Mexico’s Popocatepetl, which threatens 22 million people, is a much-watched volcano
MEXICO CITY — Mexico’s Popocatepetl volcano erupted again this week, spewing towering clouds of ash, forcing 11 villages to cancel school classes.
Residents weren’t the only ones keeping a close eye on the towering peak. In Popocatepetl, every time you detect a sigh, a rattle, or a ripple, dozens of scientists, a network of sensors and cameras, and a roomful of high-powered equipment are watching your every move.
Affectionately known as “El Popo,” the 17,797-foot (5,426-meter) volcano has persistently spewed toxic fumes, ash, and glowing chunks of rock for nearly 30 years since it awoke from a long slumber in 1994.
The volcano is 45 miles (72 kilometers) southeast of Mexico City, but much closer to the eastern edge of the metropolis of 22 million people. The city also faces threats from earthquakes and subsidence, but the volcano is the most visible potential threat—and the most closely watched. A major eruption could shut down air traffic or engulf a city in suffocating clouds of ash.
Around the summit are six cameras, a thermal camera and 12 seismological monitoring stations, operating 24 hours a day, all reporting to the equipment-filled command center in Mexico City.
A total of 13 scientists from a multidisciplinary team work in shifts around the clock in the command center. Warning of an impending ash cloud is crucial because people can take precautions. Unlike earthquakes, the warning time can be longer for a volcano, and the peak is usually more predictable.
Recently, researcher Paulino Alonso toured the measured values at the command center of Mexico’s National Disaster Prevention Center (known as Cenupred). It’s a complex task that involves seismographs that measure the volcano’s internal shaking, which can indicate hot rock and gas moving up through vents at the summit.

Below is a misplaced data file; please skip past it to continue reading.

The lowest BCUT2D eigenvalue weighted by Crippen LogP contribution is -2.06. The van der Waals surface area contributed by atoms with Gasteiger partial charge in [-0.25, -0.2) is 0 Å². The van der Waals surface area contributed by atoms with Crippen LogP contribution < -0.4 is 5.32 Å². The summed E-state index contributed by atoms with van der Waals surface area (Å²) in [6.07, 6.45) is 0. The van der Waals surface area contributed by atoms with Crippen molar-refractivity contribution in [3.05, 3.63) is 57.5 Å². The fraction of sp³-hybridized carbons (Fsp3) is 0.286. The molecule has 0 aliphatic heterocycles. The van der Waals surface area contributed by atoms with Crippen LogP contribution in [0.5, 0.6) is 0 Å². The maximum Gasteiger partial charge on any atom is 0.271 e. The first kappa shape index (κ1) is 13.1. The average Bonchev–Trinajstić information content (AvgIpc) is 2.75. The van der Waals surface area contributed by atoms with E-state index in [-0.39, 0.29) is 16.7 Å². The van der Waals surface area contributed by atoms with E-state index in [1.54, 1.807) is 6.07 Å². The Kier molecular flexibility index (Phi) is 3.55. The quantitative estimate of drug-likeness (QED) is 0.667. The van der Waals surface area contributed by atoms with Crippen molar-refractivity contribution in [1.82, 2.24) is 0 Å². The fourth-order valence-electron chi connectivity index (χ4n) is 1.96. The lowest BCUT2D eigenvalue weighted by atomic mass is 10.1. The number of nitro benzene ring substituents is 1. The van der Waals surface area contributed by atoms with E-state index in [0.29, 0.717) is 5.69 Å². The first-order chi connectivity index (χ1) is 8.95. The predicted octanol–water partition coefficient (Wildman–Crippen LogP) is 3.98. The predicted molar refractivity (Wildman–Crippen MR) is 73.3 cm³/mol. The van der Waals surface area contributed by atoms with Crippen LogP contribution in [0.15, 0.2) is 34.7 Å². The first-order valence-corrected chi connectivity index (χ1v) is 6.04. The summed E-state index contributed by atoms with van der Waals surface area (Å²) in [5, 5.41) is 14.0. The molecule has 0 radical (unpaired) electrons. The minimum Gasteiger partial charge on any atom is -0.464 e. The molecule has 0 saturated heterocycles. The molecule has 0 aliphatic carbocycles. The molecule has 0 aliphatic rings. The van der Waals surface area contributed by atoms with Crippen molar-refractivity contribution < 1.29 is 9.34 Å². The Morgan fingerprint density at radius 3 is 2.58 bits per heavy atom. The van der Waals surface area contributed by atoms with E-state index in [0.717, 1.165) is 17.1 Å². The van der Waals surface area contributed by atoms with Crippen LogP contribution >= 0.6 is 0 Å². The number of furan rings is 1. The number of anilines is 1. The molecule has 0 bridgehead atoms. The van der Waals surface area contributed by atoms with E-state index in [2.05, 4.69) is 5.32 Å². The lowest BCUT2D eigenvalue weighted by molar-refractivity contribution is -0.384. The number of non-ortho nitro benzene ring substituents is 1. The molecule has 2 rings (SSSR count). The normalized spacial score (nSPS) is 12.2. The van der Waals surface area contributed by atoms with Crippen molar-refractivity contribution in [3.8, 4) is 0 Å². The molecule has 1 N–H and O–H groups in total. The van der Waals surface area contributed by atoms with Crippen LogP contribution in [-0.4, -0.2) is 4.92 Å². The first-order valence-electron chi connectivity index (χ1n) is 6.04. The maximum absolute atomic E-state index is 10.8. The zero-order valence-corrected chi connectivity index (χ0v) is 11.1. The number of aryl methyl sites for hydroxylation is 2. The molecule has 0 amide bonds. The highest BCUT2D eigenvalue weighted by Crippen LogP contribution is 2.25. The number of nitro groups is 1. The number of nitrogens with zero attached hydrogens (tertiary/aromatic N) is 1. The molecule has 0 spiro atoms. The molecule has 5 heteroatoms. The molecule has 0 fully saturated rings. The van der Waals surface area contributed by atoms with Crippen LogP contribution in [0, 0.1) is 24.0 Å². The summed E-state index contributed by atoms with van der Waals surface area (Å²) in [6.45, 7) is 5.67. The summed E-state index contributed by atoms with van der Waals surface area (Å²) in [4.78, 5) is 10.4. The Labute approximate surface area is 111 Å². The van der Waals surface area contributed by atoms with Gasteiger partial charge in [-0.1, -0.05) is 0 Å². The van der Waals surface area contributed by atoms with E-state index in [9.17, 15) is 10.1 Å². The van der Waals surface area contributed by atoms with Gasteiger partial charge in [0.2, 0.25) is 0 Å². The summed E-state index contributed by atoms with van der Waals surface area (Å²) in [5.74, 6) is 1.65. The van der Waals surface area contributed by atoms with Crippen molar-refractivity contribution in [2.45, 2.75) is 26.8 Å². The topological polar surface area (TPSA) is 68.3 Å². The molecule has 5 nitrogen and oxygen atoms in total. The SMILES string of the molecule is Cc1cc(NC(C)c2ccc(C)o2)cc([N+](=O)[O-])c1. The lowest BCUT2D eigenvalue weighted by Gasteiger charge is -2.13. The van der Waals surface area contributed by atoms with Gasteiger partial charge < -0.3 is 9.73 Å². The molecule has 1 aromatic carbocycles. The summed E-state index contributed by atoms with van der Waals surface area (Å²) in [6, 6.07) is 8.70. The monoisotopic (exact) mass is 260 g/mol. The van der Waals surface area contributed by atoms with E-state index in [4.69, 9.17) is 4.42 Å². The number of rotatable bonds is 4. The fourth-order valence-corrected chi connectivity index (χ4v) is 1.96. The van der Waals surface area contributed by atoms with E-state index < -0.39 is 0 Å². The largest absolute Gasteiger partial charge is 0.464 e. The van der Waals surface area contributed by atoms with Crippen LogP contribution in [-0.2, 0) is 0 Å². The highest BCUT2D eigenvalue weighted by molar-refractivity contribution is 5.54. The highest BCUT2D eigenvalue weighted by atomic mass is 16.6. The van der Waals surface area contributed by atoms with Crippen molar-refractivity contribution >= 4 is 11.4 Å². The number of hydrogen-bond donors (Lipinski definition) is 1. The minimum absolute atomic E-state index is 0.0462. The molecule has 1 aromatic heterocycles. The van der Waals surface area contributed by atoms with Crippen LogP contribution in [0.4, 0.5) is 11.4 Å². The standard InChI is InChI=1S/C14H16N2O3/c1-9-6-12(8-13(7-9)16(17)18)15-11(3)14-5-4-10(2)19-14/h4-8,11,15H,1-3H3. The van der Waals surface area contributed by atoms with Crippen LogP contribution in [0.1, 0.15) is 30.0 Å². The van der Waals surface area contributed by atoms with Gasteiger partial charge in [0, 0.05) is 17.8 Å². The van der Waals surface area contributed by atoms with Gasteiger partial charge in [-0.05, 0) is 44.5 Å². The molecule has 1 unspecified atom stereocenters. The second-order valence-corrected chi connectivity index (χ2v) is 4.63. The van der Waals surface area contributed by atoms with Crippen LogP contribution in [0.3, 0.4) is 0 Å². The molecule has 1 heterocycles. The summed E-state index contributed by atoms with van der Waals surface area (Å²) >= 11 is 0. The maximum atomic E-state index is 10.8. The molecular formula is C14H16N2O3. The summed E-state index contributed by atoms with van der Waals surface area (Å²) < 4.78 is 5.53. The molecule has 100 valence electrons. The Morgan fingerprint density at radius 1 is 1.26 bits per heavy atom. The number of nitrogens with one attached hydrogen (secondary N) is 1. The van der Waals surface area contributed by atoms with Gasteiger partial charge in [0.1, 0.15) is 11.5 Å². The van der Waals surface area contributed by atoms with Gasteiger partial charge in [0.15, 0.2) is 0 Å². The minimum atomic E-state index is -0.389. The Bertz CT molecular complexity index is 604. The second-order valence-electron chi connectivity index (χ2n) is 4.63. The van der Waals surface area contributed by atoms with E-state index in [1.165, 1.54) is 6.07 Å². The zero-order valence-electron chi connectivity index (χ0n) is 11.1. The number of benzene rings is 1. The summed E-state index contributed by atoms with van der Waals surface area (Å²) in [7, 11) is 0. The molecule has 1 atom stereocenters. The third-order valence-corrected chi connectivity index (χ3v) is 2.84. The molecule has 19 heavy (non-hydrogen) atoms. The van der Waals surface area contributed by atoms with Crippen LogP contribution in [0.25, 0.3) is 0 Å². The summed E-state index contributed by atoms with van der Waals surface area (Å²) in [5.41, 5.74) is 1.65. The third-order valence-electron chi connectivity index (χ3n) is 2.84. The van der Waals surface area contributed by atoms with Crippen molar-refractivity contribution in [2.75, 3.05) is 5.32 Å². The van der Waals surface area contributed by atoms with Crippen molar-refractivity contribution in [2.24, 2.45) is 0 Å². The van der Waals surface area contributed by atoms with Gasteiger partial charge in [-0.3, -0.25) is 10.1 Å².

Observations of gases in nearby sources and at the summit—and wind patterns that help determine where ash might blow—also play a role.
The forces inside are so great that they can temporarily deform the summit, so cameras and sensors must monitor the shape of the volcano.
How do you explain all this to the 25 million non-experts living within a 62-mile (100-kilometer) radius who are so used to living near the volcano?
The authorities came up with a simple idea of a volcano “brake light” with three colors: green for safety, yellow for warning and red for danger.
The brake light has turned “yellow” for most of the years since its introduction. Sometimes the mountain gets quiet, but not for long. It rarely spews its molten lava: instead, it rains “explosive”-type hot rocks that crash down its sides, emitting bursts of gas and ash.
The center also has monitors in other states; Mexico is a country that is all too familiar with natural disasters.
For example, the early warning system for earthquakes in Mexico also operates in the command center. Because the city’s soil is so soft — it’s built on a former lake bed — an earthquake hundreds of miles away on the Pacific coast can wreak havoc on the capital, as it did in 1985 and 2017.
Coastal seismic monitors send messages that travel faster than earthquake shock waves. Once the sirens start blaring, it can give Mexico City residents half a minute to get to safety, usually on the streets outside.